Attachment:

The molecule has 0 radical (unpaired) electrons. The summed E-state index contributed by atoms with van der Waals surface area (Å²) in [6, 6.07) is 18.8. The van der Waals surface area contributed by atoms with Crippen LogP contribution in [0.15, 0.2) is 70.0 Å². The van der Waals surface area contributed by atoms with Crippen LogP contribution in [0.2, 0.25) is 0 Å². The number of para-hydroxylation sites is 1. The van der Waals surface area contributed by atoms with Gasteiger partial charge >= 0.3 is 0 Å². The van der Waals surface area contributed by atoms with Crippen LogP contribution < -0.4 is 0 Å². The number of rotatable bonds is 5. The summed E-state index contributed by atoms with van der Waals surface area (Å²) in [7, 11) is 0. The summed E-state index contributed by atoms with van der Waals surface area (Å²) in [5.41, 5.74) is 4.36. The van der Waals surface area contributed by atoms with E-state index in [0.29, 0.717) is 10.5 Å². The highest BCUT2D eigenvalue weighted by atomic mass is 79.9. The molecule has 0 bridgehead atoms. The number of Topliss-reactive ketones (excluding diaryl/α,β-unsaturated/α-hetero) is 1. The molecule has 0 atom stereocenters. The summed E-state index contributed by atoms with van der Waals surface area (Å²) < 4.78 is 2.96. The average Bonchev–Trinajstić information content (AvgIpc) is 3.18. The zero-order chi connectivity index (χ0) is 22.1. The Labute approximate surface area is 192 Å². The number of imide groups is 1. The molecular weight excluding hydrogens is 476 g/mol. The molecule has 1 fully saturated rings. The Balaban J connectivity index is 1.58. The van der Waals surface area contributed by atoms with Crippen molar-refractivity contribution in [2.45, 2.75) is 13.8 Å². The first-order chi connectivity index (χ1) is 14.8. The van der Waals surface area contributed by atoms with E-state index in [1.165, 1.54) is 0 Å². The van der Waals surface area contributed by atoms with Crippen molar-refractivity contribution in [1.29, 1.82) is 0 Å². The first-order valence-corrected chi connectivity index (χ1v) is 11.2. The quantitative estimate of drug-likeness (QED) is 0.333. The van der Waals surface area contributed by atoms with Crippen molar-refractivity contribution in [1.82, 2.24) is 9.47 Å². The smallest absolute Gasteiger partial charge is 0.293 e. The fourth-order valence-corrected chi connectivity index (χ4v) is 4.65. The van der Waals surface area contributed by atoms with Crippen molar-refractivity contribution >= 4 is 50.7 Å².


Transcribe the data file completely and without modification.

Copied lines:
The molecule has 0 radical (unpaired) electrons. The summed E-state index contributed by atoms with van der Waals surface area (Å²) in [6, 6.07) is 18.8. The van der Waals surface area contributed by atoms with Crippen LogP contribution in [0.15, 0.2) is 70.0 Å². The van der Waals surface area contributed by atoms with Crippen LogP contribution in [0.2, 0.25) is 0 Å². The number of para-hydroxylation sites is 1. The van der Waals surface area contributed by atoms with Gasteiger partial charge >= 0.3 is 0 Å². The van der Waals surface area contributed by atoms with Crippen LogP contribution < -0.4 is 0 Å². The number of rotatable bonds is 5. The summed E-state index contributed by atoms with van der Waals surface area (Å²) in [7, 11) is 0. The summed E-state index contributed by atoms with van der Waals surface area (Å²) in [5.41, 5.74) is 4.36. The van der Waals surface area contributed by atoms with E-state index in [0.29, 0.717) is 10.5 Å². The highest BCUT2D eigenvalue weighted by atomic mass is 79.9. The molecule has 0 bridgehead atoms. The number of Topliss-reactive ketones (excluding diaryl/α,β-unsaturated/α-hetero) is 1. The molecule has 0 atom stereocenters. The summed E-state index contributed by atoms with van der Waals surface area (Å²) < 4.78 is 2.96. The average Bonchev–Trinajstić information content (AvgIpc) is 3.18. The zero-order chi connectivity index (χ0) is 22.1. The Labute approximate surface area is 192 Å². The number of imide groups is 1. The molecular weight excluding hydrogens is 476 g/mol. The molecule has 1 fully saturated rings. The Balaban J connectivity index is 1.58. The van der Waals surface area contributed by atoms with Crippen molar-refractivity contribution in [2.45, 2.75) is 13.8 Å². The first-order chi connectivity index (χ1) is 14.8. The van der Waals surface area contributed by atoms with E-state index in [1.165, 1.54) is 0 Å². The van der Waals surface area contributed by atoms with Crippen molar-refractivity contribution in [1.29, 1.82) is 0 Å². The first-order valence-corrected chi connectivity index (χ1v) is 11.2. The quantitative estimate of drug-likeness (QED) is 0.333. The van der Waals surface area contributed by atoms with Crippen molar-refractivity contribution in [1.82, 2.24) is 9.47 Å². The smallest absolute Gasteiger partial charge is 0.293 e. The fourth-order valence-corrected chi connectivity index (χ4v) is 4.65. The van der Waals surface area contributed by atoms with Crippen molar-refractivity contribution >= 4 is 50.7 Å².